To most people, all breathalyzers are a cop tool for roadside drunk tests. However, a particular breathalyzer called “Na-Nose” has an entirely different function.
At Technion Institute of Technology in Israel, Professor Hossam Haick has developed “Na-Nose,” a nanotech nose for diagnosing numerous diseases including different types of cancer. Professor Haick has been working on this technology since 2007. The device was finally approved after international clinical trials where it differentiated among various classifications of cancer with up to 95 percent accuracy.
Na-Nose is a point of care (POC) testing device that can obtain clinical results by patient self-management, thus reducing the time for extensive screening tests. The instrument works by a technique called Volatile Organic Compound (VOC) detection where the breath is analyzed by binding it to specific nanomaterials. More than 1,000 types of gas exist in the breath. This mixture of gas is analyzed by Na-Nose to identify any that is indicative of some disease. The device is designed to imitate the olfactory system of dogs that are known to detect early stages of cancer in humans.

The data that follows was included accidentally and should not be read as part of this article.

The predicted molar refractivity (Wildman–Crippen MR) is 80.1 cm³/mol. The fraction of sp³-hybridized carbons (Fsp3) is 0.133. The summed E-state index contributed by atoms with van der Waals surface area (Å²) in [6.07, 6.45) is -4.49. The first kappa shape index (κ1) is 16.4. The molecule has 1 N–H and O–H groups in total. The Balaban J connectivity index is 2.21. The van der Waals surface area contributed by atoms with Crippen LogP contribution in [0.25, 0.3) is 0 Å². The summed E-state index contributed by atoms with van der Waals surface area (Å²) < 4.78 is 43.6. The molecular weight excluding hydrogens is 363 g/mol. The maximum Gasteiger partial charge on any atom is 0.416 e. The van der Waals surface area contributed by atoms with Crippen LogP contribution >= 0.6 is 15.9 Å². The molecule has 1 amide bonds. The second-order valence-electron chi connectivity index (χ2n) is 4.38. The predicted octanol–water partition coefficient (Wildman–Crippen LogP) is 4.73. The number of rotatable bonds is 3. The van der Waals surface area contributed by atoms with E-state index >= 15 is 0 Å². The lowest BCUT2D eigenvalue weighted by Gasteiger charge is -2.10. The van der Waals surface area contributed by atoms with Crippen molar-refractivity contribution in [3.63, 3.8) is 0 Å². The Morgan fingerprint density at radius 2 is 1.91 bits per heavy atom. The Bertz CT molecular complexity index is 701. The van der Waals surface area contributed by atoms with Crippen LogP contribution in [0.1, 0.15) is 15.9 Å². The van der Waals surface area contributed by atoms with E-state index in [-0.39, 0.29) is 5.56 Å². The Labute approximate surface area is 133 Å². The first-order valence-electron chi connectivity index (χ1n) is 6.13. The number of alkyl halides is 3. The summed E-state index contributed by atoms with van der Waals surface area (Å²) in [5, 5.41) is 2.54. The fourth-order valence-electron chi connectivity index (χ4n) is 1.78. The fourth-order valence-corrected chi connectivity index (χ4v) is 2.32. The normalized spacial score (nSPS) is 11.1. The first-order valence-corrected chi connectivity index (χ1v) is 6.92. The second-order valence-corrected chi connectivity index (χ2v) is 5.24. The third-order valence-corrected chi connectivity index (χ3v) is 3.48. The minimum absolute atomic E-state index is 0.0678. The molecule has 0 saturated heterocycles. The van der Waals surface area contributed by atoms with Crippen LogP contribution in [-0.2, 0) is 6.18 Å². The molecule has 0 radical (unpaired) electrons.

The device identifies the VOC’s using molecularly modified gold nanoparticles and a network of single-wall carbon nanotubes as the sensor. The gold particles provide electrical conductivity where the carbon nanotubes increase or decrease their interparticle distance depending on the VOC’s. The VOC’s, also called the markers are emitted into the blood stream due to the disease and are expelled from the body through waste or exhalation.
Early diagnosis can increase the survival rate by ten folds. Further miniaturization of the tool or better, fitting the device into a smartphone may become the future of more timely medical diagnosis.
We would like to know your thoughts on this device. Comment below!